A curate is a person who is invested with the care or cure (cura) of souls of a parish. In this sense, "curate" correctly means a parish priest; but in English-speaking countries the term curate is commonly used to describe clergy who are assistants to the parish priest. The duties or office of a curate are called a curacy.

Hamilton, South Lanarkshire town in South Lanarkshire, Scotland

Hamilton is a town in South Lanarkshire, in the central Lowlands of Scotland. It serves as the main administrative centre of the South Lanarkshire council area. It sits 12 miles (19 km) south-east of Glasgow, 35 miles (56 km) south-west of Edinburgh and 74 miles (120 km) north of Carlisle. It is situated on the south bank of the River Clyde at its confluence with the Avon Water. Hamilton is the county town of the historic county of Lanarkshire.

Second Vatican Council Roman Catholic ecumenical council held in Vatican City from 1962 to 1965

The Second Ecumenical Council of the Vatican, commonly known as the Second Vatican Council or Vatican II, addressed relations between the Catholic Church and the modern world. The council, through the Holy See, was formally opened under the pontificate of Pope John XXIII on 11 October 1962 and was closed under Pope Paul VI on the Solemnity of the Immaculate Conception on 8 December 1965.

In 1966 he was called back to Scotland where he was appointed to his first charge as Parish Priest in Saint Luke's, Motherwell, where he remained until 1970 when he was appointed as the first Officialis of the newly formed Scottish National Tribunal. [1] [2]


On 22 October 1971 he was nominated to the episcopacy, as Auxiliary Bishop to the Archbishop of Glasgow, being consecrated Titular Bishop of Lugmad on 30 November 1971 and three years later on 23 April 1974 succeeded Archbishop Scanlan when he was translated to the Metropolitan see of Glasgow. In 1975 he became the first Roman Catholic Archbishop to address the General Assembly of the Church of Scotland in the history of that Church. After his appointment to the College of Cardinals (see below), he was invited once again to address the General Assembly. [1] [2]

A titular bishop in various churches is a bishop who is not in charge of a diocese. By definition, a bishop is an "overseer" of a community of the faithful, so when a priest is ordained a bishop, the tradition of the Roman Catholic and Orthodox churches is that he be ordained for a specific place. There are more bishops than there are functioning dioceses. Therefore, a priest appointed not to head a diocese as its diocesan bishop but to be an auxiliary bishop, a papal diplomat, or an official of the Roman Curia is appointed to a titular see.

Louth, County Louth Village in Leinster, Ireland

Louth is a village at the heart of County Louth, Ireland. It is roughly 11 km south-west of the town of Dundalk, 10.9 km to neighbouring town Ardee. The village is only a short distance of 15 km south-east to Carrickmacross town, Co. Monaghan. The village gave its name to the county.

Roman Catholic Archdiocese of Glasgow Catholic diocese in Scotland

The Archdiocese of Glasgow is a diocese of the Roman Catholic Church in Scotland. Glasgow first became an archbishopric in 1492, eventually securing the dioceses of Galloway, Argyll and the Isles as suffragans.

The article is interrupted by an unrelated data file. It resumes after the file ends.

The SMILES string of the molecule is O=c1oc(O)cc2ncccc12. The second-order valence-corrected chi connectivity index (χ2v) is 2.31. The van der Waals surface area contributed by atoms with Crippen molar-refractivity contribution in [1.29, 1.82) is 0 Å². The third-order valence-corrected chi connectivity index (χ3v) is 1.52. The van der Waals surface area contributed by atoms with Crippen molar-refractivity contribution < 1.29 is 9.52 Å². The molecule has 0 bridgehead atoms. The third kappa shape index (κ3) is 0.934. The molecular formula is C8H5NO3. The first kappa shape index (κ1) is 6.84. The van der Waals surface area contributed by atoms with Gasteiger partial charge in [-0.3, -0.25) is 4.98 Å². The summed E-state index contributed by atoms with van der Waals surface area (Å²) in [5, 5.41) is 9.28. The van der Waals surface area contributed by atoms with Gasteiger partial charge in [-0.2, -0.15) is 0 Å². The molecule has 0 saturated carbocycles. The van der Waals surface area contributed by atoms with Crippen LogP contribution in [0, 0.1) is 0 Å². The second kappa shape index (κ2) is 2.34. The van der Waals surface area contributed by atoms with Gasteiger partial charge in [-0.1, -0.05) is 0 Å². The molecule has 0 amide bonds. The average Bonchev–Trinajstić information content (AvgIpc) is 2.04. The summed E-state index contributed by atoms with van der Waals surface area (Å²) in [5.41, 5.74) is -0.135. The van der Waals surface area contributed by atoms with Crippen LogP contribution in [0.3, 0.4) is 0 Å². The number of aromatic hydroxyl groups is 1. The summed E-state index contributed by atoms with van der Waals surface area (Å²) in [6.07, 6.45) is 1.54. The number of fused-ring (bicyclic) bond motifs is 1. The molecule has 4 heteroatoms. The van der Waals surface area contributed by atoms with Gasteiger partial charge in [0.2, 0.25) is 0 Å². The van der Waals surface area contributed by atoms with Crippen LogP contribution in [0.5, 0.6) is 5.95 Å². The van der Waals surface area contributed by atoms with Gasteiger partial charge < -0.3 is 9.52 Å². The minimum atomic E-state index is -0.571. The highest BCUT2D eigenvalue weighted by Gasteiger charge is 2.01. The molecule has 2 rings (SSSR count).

Winning was often outspoken, and unafraid to publicly expound the Roman Church's understanding of moral matters such as abortion and homosexuality (becoming a supporter of a campaign in 2000, led by businessman Brian Souter, against the repeal of Section 28, and ecclesiastical matters such as the celibacy of priests. He challenged the Act of Settlement. He also began a scheme to give financial support to young mothers, as an alternative to abortion. He rejected a plan to renovate and extend St Andrew's Cathedral, as the money would be better spent on the poor of the Archdiocese. He played a major role in bringing Pope John Paul II to Britain in 1982, a visit that was almost called off because of the Falklands Conflict that coincided with the visit. Winning is thought to have convinced the Pope to continue with the visit which was the first official visit to the United Kingdom by a Pontiff. [1] [2]


On 26 November 1994, he was elevated to the College of Cardinals by Pope John Paul II and appointed cardinal-priest of Sant'Andrea delle Fratte. Winning was only the second cardinal since the Reformation to be based in Scotland. He was awarded honorary degrees from the universities of Aberdeen (LL.D. 1996), Glasgow (DD, 1983) and Strathclyde (D. Univ, 1992); Glasgow University made him an honorary Professor in the Faculty of Divinity in 1996. He was appointed by Pope John Paul II to the Pontifical Council for the Promotion of Christian Unity and to the Pontifical Council for the Family, November 1994 until his death. [1] [2]


Thomas Winning died in office in June 2001, following a heart attack and is interred in the crypt of St Andrew's Cathedral, Glasgow. [1] [2] His successor as Archbishop of Glasgow was Mario Conti. [4]

In June 2011, two separate schools in Glasgow combined into one new school located in Tollcross which they voted to call Cardinal Winning after the late Archbishop of Glasgow. The new Cardinal Winning Secondary opened on Tuesday, 21 June 2011 and contains pupils from St Joan of Arc and St Aidan's, two schools located in Glasgow. [5]

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  1. 1 2 3 4 5 6 7 8 9 Miranda, Salvador. "Thomas Joseph Winning". The Cardinals of the Holy Roman Church. Retrieved 6 October 2010.
  2. 1 2 3 4 5 6 7 8 9 "Thomas Joseph "Cardinal" Winning". . David M. Cheney. Retrieved 6 October 2010.
  3. "Bertie Ahern's Address to the Scottish Parliament". Parliamentary News Release. The Scottish Parliament. 20 June 2001. Archived from the original on 5 June 2011. Retrieved 6 October 2010.
  4. "Archbishop Mario Joseph Conti". . David M. Cheney. Retrieved 6 October 2010.
  5. "New school has that Winning feeling". SCO News. Retrieved 25 July 2012.

The Scotsman 'Great Scots'

Catholic Church titles
Preceded by
Michael O'Reilly
Bishop of Lugmad''
Succeeded by
John Joseph Gerry
Preceded by
James Donald Scanlan
Archbishop of Glasgow
Succeeded by
Mario Joseph Conti
Preceded by
Joseph Cordeiro
Cardinal Priest of Sant'Andrea delle Fratte
Succeeded by
Ennio Antonelli